Although US South Central gas storage inventories have returned to near the five-year average, a colder-than-normal winter could lead to record-low stocks by the end of the season as demand from LNG and exports to Mexico could reach all-time highs in the months and years ahead.
Receive daily email alerts, subscriber notes & personalize your experience.Register Now
Total inventories in the South Central region climbed from a massive deficit during the summer to a 3% surplus to the five-year average by late-December, according to data from the US Energy Information Administration, alleviating inventory concerns noted during the summer's injection season. However, elevated export demand may result in strong withdrawals from storage if late winter proves to be cold.
LNG export demand has averaged 11.4 Bcf/d since the start of the winter heating season in early-November, up 1 Bcf/d from levels observed during the same time last year amid increased global competition for the commodity, according to S&P Global Platts Analytics.
It has continued to increase as the market delves deeper into winter. Feedgas deliveries to LNG facilities reached all-time highs in mid-December. They reached 12.6 Bcf/d on Dec. 18, 200 MMcf/d greater than the previous all-time high. They then climbed to nearly 13.1 Bcf/d on Dec. 19. Deliveries dipped slightly to average 12.26 Bcf/d for the final week of 2021.
The Cameron and Sabine Pass LNG facilities drove the gains. At Cameron, daily deliveries reached a new high of 2.3 Bcf/d, 15 MMcf/d above the previous all-time high. At Sabine Pass, deliveries climbed above 5 Bcf/d for the first time ever Dec. 19, due to the continued ramp of Train 6 and efficiency improvements to increase capacity at Cheniere facilities, according to Platts Analytics.
Not included in the above deliveries are volumes delivered to Calcasieu Pass, which was receiving 24 MMcf/d from TransCameron Pipeline for commissioning activities. Trains 1 and 2 are commissioning now with full service for these trains expected during the first quarter of 2022, which will likely lead to new records being set as global demand propels exports.
By 2024, US LNG peak export capacity will increase to an estimated 16.3 Bcf/d, according to the EIA. Record-breaking global LNG prices and favorable netbacks have continued to incentivize new investments. Prices in destination markets in Asia reached new highs in October and in Europe in December.
S&P Global Platts assessed the Dutch Title Transfer Facility natural gas hub front-month contract at a new record high near $60/MMBtu on Dec. 21, amid below-average temperatures and strong demand in Europe. The forward curve suggests prices will moderate in 2022 and 2023, though they are still expected to remain at historical levels for an extended period. Analysts generally expect end-user prices to remain well-supported during the winter and throughout 2022 as European storage levels rebuild.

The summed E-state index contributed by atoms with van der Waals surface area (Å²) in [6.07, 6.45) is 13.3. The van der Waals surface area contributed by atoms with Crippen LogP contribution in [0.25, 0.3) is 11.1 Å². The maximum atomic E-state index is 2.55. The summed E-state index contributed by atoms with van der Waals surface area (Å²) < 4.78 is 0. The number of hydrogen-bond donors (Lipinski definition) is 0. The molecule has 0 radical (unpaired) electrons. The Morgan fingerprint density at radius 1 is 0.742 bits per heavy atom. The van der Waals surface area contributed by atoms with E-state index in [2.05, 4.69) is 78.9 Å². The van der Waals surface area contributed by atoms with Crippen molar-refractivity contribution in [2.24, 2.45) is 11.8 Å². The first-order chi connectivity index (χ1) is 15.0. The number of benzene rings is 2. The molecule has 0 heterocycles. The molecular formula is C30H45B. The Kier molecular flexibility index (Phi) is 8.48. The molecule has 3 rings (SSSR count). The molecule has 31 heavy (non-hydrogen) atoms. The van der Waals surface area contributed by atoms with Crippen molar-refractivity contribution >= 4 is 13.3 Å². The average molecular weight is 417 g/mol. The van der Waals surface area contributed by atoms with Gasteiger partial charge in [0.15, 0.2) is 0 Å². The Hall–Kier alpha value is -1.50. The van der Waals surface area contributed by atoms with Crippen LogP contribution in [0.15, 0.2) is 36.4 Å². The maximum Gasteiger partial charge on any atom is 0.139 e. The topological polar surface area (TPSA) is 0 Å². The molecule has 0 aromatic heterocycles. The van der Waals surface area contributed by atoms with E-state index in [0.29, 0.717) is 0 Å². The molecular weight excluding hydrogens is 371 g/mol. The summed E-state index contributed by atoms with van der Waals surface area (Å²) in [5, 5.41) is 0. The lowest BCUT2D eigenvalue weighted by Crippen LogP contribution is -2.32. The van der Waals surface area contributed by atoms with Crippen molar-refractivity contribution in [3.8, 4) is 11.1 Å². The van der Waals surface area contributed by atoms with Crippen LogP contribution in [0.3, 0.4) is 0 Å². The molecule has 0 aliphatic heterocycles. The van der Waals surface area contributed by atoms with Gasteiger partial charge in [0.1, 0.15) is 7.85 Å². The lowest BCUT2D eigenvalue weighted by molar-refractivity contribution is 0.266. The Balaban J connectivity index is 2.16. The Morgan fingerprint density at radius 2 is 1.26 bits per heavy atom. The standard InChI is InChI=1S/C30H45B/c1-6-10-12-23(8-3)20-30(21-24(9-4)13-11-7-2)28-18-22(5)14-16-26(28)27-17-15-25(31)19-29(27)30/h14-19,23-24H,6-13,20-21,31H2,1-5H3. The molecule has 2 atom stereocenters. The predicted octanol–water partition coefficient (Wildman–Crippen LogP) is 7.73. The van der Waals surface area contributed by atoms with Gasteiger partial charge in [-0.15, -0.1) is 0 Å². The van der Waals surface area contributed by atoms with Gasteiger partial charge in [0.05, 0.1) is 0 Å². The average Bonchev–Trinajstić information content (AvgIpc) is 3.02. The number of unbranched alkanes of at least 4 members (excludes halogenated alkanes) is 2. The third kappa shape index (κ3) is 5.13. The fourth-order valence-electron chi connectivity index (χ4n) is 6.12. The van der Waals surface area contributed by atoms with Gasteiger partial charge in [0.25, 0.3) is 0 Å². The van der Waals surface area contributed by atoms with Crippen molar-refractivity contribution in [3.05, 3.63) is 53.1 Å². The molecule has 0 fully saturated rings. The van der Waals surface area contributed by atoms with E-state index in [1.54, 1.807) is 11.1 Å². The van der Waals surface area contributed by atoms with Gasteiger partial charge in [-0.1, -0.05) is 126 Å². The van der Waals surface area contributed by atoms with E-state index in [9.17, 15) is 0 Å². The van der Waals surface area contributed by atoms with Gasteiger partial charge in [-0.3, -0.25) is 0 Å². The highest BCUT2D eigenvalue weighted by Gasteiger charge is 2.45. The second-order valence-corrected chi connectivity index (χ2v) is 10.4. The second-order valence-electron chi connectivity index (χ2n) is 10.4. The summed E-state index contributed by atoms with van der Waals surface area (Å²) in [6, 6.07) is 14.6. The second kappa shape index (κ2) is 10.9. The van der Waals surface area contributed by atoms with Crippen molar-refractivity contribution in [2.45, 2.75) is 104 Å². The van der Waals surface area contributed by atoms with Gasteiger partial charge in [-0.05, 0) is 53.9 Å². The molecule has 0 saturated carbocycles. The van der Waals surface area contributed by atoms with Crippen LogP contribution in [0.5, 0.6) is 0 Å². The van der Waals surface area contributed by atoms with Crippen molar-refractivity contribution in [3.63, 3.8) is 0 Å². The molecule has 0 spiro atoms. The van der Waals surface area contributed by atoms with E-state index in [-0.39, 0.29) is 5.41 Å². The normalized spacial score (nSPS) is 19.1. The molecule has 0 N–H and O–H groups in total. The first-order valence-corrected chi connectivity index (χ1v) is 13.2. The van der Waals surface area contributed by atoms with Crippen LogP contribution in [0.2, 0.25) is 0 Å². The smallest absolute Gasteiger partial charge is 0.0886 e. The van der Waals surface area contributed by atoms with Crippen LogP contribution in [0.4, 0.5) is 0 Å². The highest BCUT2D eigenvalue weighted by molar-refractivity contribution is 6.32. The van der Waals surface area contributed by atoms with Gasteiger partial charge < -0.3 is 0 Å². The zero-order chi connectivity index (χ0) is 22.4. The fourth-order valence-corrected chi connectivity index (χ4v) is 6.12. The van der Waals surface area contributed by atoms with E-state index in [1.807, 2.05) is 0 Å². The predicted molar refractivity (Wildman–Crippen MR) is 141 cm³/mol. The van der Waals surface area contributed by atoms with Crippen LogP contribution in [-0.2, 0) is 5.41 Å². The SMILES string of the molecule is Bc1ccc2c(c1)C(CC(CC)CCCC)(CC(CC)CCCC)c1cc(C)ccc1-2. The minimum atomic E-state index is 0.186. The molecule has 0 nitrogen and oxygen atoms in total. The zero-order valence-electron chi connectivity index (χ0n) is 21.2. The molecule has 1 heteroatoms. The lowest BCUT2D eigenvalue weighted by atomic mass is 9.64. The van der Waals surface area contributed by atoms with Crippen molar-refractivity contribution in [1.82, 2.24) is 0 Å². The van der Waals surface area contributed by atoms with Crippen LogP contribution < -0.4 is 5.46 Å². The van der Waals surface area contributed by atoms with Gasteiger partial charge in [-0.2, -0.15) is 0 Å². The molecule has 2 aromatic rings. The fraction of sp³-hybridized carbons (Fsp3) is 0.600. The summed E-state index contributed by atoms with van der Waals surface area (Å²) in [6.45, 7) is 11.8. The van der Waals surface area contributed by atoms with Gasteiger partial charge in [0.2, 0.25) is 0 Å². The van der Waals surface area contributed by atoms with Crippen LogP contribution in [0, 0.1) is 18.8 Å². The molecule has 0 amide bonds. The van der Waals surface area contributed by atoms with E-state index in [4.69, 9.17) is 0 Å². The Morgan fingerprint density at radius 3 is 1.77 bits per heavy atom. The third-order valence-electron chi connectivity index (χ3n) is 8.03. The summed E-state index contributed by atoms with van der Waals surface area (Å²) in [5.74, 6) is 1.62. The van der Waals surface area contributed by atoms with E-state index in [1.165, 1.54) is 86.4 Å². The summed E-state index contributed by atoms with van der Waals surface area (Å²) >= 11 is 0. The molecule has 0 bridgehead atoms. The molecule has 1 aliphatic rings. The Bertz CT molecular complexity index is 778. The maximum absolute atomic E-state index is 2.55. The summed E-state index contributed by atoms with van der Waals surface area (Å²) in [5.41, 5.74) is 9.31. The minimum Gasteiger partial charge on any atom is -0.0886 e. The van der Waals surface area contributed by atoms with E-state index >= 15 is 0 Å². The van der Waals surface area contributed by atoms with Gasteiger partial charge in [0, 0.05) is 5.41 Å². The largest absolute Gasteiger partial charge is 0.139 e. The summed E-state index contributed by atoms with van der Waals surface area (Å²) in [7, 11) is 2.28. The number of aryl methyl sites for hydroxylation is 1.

In addition to rising LNG exports, exports to Mexico are also climbing with the majority of the increase in the Texas to Mexico corridor versus the US Southwest to Mexico corridor, driven by increased power demand in Mexico. December exports to Mexico averaged 5.7 Bcf/d, an increase of 200 MMcf/d from the previous year during the same time, according to Platts Analytics. The increase was largely driven by demand pacing 100 MMcf/d stronger compared to December 2020, supporting pipeline imports.
Additionally, pricing in Texas has been relatively weaker than pricing in the Southwest. Houston Ship Channel spot, as a representative price for Texas pricing, averaged $3.67/MMBtu in December while El Paso South Mainline spot, as a representative price for the Southwest, averaged $4.97/MMBtu.
The Houston Ship Channel January through March 2022 contracts fell to $3.86/MMBtu by late-December, down $1.68 since the start of winter amid the closing storage gap and the likelihood of above-average temperatures in the Texas and Southeast region.
However, the lack of strong winter demand is likely to be offset by exports to Mexico, set to average about 5.82 Bcf/d, and LNG exports projected to average 13 Bcf/d in the first three months of 2022. This could likely lead to strong withdrawals should a cold winter come to fruition leading to record low stocks by end of winter.